Category Archives: Reviews

Tena on S-String Volume 3

As Kyousuke and Tena go about their contentious daily lives in Japan, they’re blissfully ignorant that something’s afoot at the tuner headquarters in France. And whatever it is, it’s starting to make the world a much more dangerous place for Kyousuke with his sought-after soul score! Though he’s managed to avoid detection by other tuners, like Arun, thanks to the gadget bestowed upon him by Mezzo and Sopra, it’s not long before his good luck charm runs out, landing him in a whole mess of trouble with tuners he’s never seen before! Will Tena be able to save him from a life as a tuner test subject, or will Tena need saving too!?

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By Sesuna Mikabe
Publisher: Yen Press
Age Rating: Older Teen
Genre: Fantasy/Romantic Comedy
Price: $10.99
Rating: ★★★½☆

This volume is a marked improvement over the last one. There is a lot less emphasis on Tena, and more attention given to the  Tuner plot and Kyousuke.

The focus of this volume is on Kyousuke. His musical abilities goes beyond technical skill. He can read people and see what kind of music they may need. When he, Tena and his students go to a hospital for some musical therapy for the patients, Kyousuke changes Tena carefully planned mellow score to a more upbeat one, cheering the patients up rather than just entertaining them. More is revealed about Kyousuke and his “viral” notes as well. As expected, he loses the ring that Mezza gave him to hide his viral notes. He soon learns though, that he has a tuner power like Tena. He is a Life Tuner. He can drastically change a life score, not just adjust it as most tuners do. Somewhere in his past, his power was suppressed. Now, Kyousuke wants to find out about his power more than ever.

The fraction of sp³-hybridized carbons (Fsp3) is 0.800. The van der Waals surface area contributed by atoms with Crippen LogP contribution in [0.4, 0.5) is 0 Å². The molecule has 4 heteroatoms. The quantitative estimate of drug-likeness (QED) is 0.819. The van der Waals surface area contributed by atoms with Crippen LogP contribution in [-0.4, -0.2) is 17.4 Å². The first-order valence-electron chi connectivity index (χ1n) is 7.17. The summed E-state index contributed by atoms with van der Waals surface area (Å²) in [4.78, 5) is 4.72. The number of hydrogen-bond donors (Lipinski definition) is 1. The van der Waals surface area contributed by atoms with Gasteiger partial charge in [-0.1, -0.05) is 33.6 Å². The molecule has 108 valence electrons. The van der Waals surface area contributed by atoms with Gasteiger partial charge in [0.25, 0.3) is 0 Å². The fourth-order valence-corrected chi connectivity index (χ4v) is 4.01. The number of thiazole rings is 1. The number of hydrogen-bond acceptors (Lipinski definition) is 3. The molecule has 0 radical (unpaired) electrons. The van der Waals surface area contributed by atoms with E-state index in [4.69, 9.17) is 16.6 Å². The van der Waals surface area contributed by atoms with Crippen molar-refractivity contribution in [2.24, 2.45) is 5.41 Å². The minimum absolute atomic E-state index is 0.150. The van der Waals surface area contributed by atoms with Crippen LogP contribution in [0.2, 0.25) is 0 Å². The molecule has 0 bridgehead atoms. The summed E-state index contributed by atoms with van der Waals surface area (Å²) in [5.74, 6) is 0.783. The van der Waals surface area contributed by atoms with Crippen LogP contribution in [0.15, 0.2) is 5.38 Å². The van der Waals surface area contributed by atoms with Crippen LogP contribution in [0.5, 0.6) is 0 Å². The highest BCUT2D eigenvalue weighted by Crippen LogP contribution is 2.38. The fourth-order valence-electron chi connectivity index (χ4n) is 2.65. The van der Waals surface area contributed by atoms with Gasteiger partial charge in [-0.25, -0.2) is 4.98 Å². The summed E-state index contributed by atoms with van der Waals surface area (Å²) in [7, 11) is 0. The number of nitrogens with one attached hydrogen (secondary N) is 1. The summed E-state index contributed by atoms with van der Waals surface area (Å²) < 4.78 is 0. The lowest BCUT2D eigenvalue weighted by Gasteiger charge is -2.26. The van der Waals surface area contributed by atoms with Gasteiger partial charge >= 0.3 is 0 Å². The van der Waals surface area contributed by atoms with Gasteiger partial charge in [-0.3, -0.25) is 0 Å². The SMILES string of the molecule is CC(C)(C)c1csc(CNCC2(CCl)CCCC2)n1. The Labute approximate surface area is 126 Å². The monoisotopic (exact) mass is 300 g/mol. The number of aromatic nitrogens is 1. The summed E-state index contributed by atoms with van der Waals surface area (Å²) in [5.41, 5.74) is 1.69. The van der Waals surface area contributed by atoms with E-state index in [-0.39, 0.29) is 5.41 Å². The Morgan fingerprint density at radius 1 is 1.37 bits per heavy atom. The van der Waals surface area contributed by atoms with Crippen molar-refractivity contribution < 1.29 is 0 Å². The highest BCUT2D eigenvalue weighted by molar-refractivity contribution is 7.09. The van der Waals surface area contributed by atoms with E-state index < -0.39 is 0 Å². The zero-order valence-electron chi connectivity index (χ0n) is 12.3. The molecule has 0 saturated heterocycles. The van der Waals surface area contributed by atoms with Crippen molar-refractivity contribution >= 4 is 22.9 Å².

The Tuners and their “grand finale” plot is on the most as well. More of the High Command of the tuners is revealed, but there was still very little information given on what is going on. Why are tuners needed all over the world WITHOUT knowing anything other than notes need to be captured? There is a very conspiratory feel to this plot. The High Command is planning something the rank and file know nothing of. The tidbits of information leaked in this volume only adds to my curiosity.

Kyousuke gains a harem of sorts, with many of the women seeming to have a relationship with the higher-ups. We already know about Arun being the sister of Lord Chord, but in this volume we learn that Mezza has a sister who is the head of covert ops for the tuners, and has been spying on Mezza. Arun’s connections come in handy though, when the group has to leave Japan, and head to France.

The biggest problem with this volume is again Tena. She is jealous of “elites” like Arun and hates them all. She has a serious chip on her shoulder against them for some reason. She throws a tantrum when Arun is impressed with Kyousuke’s ability to make good food on a budget. She came real close to giving Kyousuke up to some tuners that found him in exchange for the recognition she would get from the higher-ups. It was just another reason to NOT like her.

Overall, this was a better volume of Tena on S-String with more story and less Tena being a brat. Arun is still more interesting and makes a better lead to Tena as far as I’m concerned. I am curious to find out more about Kyousuke’s power and past, so I will give this series one more volume.

Karakuri Odette Volume 1: Manga Movable Feast

Odette is an android created by the young talented scientist Dr. Yoshizawa. Wanting to find the ultimate difference between humans and his android, Odette decides to persuade Dr. Yoshizawa to enroll her in a local high school. Follow Odette’s adventures as she ventures through high school, in search of the true meaning of being a human.